Grey is not a good colour on Flounder, but it does sum up director Rob Marshall’s live-action version of the Disney classic, The Little Mermaid. The Little Mermaid’s computer-generated imagery appears vapid and unimaginative in comparison. Most of the film is faithful to the 1989 original, which is perhaps its biggest folly.
The Little Mermaid can’t find a balance between storytelling and virtue-signalling, with the unfortunate result that its attempts at being modern (like with the casting of a young Black actor in the lead role) feel more like tokenism.
Still, there are some sweet moments in The Little Mermaid, like when Ariel teaches Eric to blow a sea horn (get your mind out of the gutter) or when she tells him her name by pointing to Aries the constellation (she lost her voice, remember?). However, these are not enough to keep afloat what is essentially a cautionary tale for controlling parents and reckless teenagers.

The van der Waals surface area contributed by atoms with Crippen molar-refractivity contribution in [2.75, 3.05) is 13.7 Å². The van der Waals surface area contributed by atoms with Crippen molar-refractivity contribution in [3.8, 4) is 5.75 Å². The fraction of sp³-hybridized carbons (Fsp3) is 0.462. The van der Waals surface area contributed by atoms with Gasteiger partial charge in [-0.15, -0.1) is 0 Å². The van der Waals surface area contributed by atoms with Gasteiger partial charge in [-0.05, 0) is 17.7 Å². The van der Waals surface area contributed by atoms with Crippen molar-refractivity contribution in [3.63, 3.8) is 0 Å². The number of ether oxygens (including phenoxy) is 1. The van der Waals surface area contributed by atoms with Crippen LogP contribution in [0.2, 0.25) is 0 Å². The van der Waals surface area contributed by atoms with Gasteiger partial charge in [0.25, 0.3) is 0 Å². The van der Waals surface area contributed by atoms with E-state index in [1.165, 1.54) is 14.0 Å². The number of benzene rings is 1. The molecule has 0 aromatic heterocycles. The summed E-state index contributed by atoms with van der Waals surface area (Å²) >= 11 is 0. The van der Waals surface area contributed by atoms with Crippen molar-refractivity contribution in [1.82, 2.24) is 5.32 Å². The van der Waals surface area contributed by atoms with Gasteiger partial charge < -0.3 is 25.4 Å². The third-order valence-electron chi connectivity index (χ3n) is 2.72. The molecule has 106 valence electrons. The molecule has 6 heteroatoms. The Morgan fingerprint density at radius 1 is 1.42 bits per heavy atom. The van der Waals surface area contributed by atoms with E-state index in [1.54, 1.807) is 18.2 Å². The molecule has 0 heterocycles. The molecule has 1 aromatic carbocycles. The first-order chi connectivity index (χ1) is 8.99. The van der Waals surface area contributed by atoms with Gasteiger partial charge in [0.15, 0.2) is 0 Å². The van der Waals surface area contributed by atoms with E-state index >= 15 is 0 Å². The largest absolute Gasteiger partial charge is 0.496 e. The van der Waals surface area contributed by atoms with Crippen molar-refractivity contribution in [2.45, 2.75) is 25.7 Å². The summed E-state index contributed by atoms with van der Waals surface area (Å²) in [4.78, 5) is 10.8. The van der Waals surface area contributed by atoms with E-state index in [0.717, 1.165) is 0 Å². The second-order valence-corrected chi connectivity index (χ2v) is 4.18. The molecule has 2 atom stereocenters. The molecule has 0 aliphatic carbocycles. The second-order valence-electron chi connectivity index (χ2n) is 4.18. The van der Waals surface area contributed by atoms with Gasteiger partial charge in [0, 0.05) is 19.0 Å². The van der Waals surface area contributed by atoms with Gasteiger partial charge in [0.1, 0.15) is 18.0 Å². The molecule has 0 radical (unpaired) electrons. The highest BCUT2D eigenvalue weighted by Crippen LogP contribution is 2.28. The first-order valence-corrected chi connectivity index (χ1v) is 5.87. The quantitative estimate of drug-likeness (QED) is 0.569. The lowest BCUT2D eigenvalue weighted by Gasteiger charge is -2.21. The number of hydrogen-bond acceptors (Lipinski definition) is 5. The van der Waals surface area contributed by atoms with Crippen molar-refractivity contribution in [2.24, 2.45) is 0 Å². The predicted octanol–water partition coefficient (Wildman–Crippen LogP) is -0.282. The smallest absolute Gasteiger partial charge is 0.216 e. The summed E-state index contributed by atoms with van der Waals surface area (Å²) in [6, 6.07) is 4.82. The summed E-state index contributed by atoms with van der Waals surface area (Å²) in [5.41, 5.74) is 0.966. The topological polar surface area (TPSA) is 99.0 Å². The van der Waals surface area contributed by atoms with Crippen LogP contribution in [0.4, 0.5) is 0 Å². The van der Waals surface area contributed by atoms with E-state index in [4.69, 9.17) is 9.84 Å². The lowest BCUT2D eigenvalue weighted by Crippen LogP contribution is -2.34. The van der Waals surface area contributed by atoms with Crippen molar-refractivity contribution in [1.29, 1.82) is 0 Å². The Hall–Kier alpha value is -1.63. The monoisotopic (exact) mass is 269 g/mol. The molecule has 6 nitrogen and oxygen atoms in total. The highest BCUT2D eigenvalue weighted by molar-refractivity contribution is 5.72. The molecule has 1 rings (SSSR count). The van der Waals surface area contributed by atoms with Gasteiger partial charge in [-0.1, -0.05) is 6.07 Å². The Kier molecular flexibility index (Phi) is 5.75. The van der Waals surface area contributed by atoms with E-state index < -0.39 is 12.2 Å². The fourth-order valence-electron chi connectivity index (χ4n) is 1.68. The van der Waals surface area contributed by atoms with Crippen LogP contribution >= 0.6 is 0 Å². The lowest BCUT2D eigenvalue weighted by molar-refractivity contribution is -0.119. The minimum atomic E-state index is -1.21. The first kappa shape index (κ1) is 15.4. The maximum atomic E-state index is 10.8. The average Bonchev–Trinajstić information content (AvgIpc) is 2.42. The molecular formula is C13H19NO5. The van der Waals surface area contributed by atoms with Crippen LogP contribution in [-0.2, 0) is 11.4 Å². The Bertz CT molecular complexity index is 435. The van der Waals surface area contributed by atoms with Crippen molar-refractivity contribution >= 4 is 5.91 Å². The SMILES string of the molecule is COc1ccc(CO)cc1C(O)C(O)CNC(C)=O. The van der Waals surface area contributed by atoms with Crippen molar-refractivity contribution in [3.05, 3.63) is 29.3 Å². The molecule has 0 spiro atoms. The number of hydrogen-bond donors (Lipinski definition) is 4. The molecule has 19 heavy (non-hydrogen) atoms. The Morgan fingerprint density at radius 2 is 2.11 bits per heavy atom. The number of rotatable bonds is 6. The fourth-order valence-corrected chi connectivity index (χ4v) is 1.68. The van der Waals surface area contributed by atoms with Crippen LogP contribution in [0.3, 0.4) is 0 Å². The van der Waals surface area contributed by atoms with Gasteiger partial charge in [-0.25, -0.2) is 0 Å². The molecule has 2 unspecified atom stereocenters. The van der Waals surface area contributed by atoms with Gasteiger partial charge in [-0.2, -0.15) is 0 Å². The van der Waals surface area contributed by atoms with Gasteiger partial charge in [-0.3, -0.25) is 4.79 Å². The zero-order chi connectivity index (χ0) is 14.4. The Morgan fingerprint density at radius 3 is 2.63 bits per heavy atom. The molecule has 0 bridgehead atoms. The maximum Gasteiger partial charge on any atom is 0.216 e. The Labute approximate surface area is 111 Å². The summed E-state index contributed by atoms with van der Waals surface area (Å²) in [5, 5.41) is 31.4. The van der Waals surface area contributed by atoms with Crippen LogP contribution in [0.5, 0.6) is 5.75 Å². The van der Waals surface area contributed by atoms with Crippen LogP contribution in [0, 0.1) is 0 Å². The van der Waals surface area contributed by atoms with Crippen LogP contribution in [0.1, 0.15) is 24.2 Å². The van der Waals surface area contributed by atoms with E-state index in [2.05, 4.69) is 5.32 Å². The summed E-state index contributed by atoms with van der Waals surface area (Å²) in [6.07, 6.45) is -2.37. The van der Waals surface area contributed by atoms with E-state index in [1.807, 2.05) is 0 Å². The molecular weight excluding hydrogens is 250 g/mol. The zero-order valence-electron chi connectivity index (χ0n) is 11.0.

Let’s take a moment to look at the black Ariel, who evoked heated reactions from conservative factions of the internet. It feels disappointing that Disney’s attempts at modernising Ariel are just skin-deep (literally). There’s no attempt at going past the cliché of Ariel falling in love with the first man she sees or adding nuance to her decision to exchange her voice for the opportunity to be a conventional woman.
It is truly a pity that even in 2023, Ariel’s rebellion has to be catalysed by her infatuation and that freedom is not viewed as reason enough to fight. The intent might be to make young black girls feel seen but it begs the question of what exactly are we showing young adults? Surely the youth deserve more than a performance of wokeness?